Karen Michels. Aby Warburg: Im Bannkreis der Ideen. Munich: C.H. Beck Verlag, 2007. 128 pp. EUR 19.90 (cloth), ISBN 978-3-406-55885-6.
Reviewed by David Choberka (University of Michigan-Ann Arbor)
Published on H-German (February, 2010)
Commissioned by Susan R. Boettcher
Promoting Aby Warburg
Karen Michels's Aby Warburg: Im Bannkreis der Ideen is a brief, easily read book that mixes a personal and intellectual biography of this innovative art historian and multifaceted scholar with an institutional history of the research library that he organized in Hamburg in the first decades of the twentieth century with the financial assistance of his family of bankers. Clearly a labor of love by people who have focused on Aby Warburg throughout their careers, the book is handsomely designed and printed on fine paper. It includes many high-quality reproductions of personal photos, photos of the Kulturwissenschaftliche Bibliothek Warburg, and, perhaps most interesting, pictures of the archives and of a few primary documents. The volume may be a worthwhile read for scholars or students who desire a quick introduction to Warburg and his research in classical and Renaissance culture. His engagement with the cultural politics of early twentieth-century Germany, specifically his very important involvement with modernist art criticism in Germany, also receives some attention that, while not theoretically exploratory, is nicely located in the context of Warburg's engagement with decidedly non-modernist Hamburg tastes. The book is at its best in the chapters that describe Warburg's developing, prolific, and often unfinished research projects and his efforts to amass materials at his library in Hamburg. These sections provide scholars with numerous hints about possible research projects in the Warburg archives, including such things as a historical and comparative study of postage stamp iconography and an extensive collection of all manner of published materials related to World War I that Warburg assembled and organized during the war years.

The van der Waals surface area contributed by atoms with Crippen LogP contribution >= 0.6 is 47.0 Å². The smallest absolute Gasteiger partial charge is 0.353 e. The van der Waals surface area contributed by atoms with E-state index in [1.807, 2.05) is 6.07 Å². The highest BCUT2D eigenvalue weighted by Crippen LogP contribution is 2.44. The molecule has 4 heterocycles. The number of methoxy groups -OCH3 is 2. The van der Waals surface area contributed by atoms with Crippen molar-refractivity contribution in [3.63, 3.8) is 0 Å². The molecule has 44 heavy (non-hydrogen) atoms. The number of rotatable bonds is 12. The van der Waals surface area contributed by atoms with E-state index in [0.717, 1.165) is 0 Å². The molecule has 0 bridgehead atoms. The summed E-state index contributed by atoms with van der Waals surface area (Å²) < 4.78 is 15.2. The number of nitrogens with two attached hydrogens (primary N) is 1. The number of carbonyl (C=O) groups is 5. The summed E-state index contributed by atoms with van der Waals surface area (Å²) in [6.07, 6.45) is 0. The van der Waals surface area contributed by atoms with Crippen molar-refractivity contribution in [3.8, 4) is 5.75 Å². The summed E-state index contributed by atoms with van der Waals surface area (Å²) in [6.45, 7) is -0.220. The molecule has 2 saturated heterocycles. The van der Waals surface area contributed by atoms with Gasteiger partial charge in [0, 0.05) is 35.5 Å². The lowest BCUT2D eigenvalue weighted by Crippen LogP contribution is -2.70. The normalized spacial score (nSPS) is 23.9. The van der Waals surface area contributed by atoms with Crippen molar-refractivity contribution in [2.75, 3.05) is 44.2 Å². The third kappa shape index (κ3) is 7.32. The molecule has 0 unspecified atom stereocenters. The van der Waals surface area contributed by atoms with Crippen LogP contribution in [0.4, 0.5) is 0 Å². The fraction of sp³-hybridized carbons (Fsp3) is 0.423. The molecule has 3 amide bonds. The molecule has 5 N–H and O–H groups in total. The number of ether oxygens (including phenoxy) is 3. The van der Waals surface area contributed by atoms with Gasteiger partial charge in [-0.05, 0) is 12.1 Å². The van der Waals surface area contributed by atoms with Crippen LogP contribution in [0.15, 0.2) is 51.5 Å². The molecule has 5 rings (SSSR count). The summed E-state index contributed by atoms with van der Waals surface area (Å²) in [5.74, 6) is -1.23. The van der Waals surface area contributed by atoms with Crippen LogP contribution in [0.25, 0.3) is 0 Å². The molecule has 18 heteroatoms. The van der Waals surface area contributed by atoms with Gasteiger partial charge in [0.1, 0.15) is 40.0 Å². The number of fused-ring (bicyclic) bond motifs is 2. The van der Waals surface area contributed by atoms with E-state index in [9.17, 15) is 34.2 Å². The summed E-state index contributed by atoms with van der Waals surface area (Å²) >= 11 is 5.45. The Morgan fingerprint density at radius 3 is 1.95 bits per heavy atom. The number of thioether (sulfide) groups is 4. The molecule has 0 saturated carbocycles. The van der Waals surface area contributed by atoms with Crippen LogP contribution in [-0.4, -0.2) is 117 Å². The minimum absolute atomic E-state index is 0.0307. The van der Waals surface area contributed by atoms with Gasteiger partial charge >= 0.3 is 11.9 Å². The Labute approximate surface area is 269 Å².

Written and designed in a celebratory and reverent style, the book seems to have been intended as promotional literature for Warburg studies at the Warburg Institute in London, where the bulk of the archive has been located since 1993, and for the Warburg Haus, the restored library building in Hamburg run by the Warburg-Stiftung since 1993. At times the author seems to be courting academics with interesting observations about the contents of the archives, but a critical analytical approach is lacking. The author and the contributor to the foreword, Martin Warnke, make so much of the wondrous things that resulted when Aby Warburg's banker brothers entrusted him with their financial capital that the book seems to have wealthy philanthropists as one of its target audiences. To the extent that the book advances an analytical position, it is that Aby Warburg was a great figure who poured his life into his work and who is deserving of more attention from academics and more financial support from patrons of the arts and culture.
The strength of the book lies in the intimate relationship of its contributors with the Warburg archives and the Warburg institution and family. The best chapters look at Warburg's specific research interests and the ways he amassed and organized materials to pursue them. The chapter on his study of the material conditions that promoted the Renaissance in Florence is especially interesting. Warburg connected that phenomenon to the one he was experiencing personally in Hamburg, where he felt engaged in what he hoped was a cultural rebirth supported by the wealth of a prospering trading city. The closing chapter is also especially interesting, with its discussion of the postage stamp project and Warburg's ambitious and unfinished Bilderatlas of ancient civilization. Chapters on school and military service mention Warburg's encounters with antisemitism on the one hand and his efforts to distance himself from his orthodox upbringing on the other, but the brief discussion offers no surprises to a scholar of the period. Chapters on the design and organization of the research library are interesting in the way they reveal the innovative thinking of this art historian, who was perhaps most groundbreaking in the ways he saw connections, interchanges, and influences across time and geography. I recommend this book only to readers who wish to avail themselves of the positive aspects of the book that I have highlighted or who are seeking a quick and unchallenging survey of Aby Warburg's life and work.
If there is additional discussion of this review, you may access it through the list discussion logs at: http://h-net.msu.edu/cgi-bin/logbrowse.pl.
David Choberka. Review of Michels, Karen, Aby Warburg: Im Bannkreis der Ideen.
H-German, H-Net Reviews.
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